Talat said the influential Turkish military, often accused of advocating a hardline position on the Cyprus conflict, «supports us on the issues we are working on, together with the Turkish government.» Buyukanit said: «The Turkish soldiers are here for the security of the Turkish Cypriots. They have ensured their security and will continue to do so.» Turkey, the only country to recognize the government in the occupied north, maintains more than 40,000 troops there.

Turks bar Ledra Street opening in Nicosia March 26, 2008

Posted by grhomeboy in Cyprus News, Cyprus Occupied, Politics.
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Cyprus President Dimitris Christofias said yesterday that he would push to reopen a landmark street in the divided capital of Nicosia after Turkish troops prevented United Nations officials from getting started on clearing up the area.

Turkish troops stopped a UN initiative to clear explosives and other materials from Ledra Street, which runs through the buffer zone that divides northern and southern Nicosia, citing “technical problems.” Meanwhile, sources said that Turkey’s armed forces chief Yasar Buyukanit is due in the Turkish-occupied north of Cyprus today. It was unclear whether the trip had been planned.

26-03-08_ledra_street_crossing.jpg  Cyprus President Christofias and Turkish-Cypriot leader Mehmet Ali Talat last week agreed to open up Ledra Street as a symbolic move ahead of renewed peace talks. The Cyprus President yesterday said he believed “barriers would be overcome.” Nicosia, the capital city of the Republic of Cyprus, is the last divided city in Europe.

United Nations Secretary-General Ban Ki-moon on Monday said he “warmly welcomed” the agreement by Christofias and Talat to “start full-fledged negotiations under UN auspices.”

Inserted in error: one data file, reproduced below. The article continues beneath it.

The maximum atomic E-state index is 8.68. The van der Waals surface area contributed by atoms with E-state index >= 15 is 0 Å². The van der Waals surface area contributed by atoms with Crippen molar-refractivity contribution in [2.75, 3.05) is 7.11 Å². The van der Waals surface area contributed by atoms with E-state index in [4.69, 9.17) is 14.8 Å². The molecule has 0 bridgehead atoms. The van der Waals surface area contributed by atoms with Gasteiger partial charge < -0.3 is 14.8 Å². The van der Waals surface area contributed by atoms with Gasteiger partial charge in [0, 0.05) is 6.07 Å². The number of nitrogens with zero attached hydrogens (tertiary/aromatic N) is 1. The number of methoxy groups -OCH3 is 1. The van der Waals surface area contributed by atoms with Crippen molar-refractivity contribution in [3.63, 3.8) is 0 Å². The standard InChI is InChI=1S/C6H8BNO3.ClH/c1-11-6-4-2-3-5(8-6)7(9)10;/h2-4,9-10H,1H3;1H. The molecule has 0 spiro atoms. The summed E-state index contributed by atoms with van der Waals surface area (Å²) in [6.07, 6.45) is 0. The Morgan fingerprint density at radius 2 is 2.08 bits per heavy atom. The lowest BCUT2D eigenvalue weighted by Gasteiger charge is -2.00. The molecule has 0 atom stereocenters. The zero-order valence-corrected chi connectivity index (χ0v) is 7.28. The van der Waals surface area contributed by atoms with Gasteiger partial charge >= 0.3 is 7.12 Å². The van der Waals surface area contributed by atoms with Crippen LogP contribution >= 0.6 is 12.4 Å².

Skopje ups the tension over name dispute March 26, 2008

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FYROM Premier accuses Greece of ‘blackmail’ before UN talks

Greece and the Former Yugoslav Republic of Macedonia (FYROM) were last night involved in yet another effort to solve their name dispute but only after the neighboring country’s Prime Minister had accused Athens of trying to “blackmail” Skopje over the issue.

The comment by Nikola Gruevski came only hours before representatives from both sides were due to meet with the United Nations mediator Matthew Nimetz in New York for further discussions aimed at finding some compromise. Nimetz was not due to make any public comments about the meetings until about midnight, Greek time, last night.

However, the statement by Gruevski earlier in the day appeared to heighten tension between the two sides ahead of yesterday’s talks.

The FYROM Prime Minister accused Greece of trying to get the result it wants from the negotiations by threatening to block Skopje’s bid to join NATO at a summit that begins in Bucharest on April 2. “The situation now is that Greece intends to use its veto if we do not accept its blackmail,” said Gruevski. “We cannot accept blackmail.”

He added that FYROM could break off talks with Greece if Athens decides to use its veto. “From what I can see now, I cannot be much of an optimist. In case of a veto from Greece, the negotiations will enter such deep crisis that perhaps they will be stopped.”

The response from Greek Foreign Minister Dora Bakoyannis was immediate. “Mr Gruevski’s comments, just a few hours before today’s crucial meeting within the UN framework, do not help the whole effort as they predict a negative outcome. We believe in this process and will not follow this line of thinking.”

Bakoyannis indicated that time was running out for finding a solution to the dispute before the NATO summit but that a “consensual, practical and enforceable” compromise could be reached.

Archbishop Ieronymos wants a more tolerant Church March 24, 2008

Posted by grhomeboy in Greece News, Politics, Religion & Faith.
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Archbishop Ieronymos yesterday distanced himself from the Holy Synod, which last week described cohabitation between unmarried couples as “prostitution,” saying the Church should be more open-minded and less moralizing.

“The Church is what Christ wants it to be, not what people want it to be,” Ieronymos told a congregation at Kalamata Cathedral. “We are giving the impression that the role of the Church is to force people to be good,” he said. Ieronymos cited the example of Saint Dionysus of Zakynthos, who reached sainthood even though he had sinned by harboring a criminal.

The Holy Synod’s statement, apparently influenced by Bishop Anthimos of Thessaloniki, was a reaction to government plans to introduce a cohabitation law granting the same rights to couples who live together as those who are married.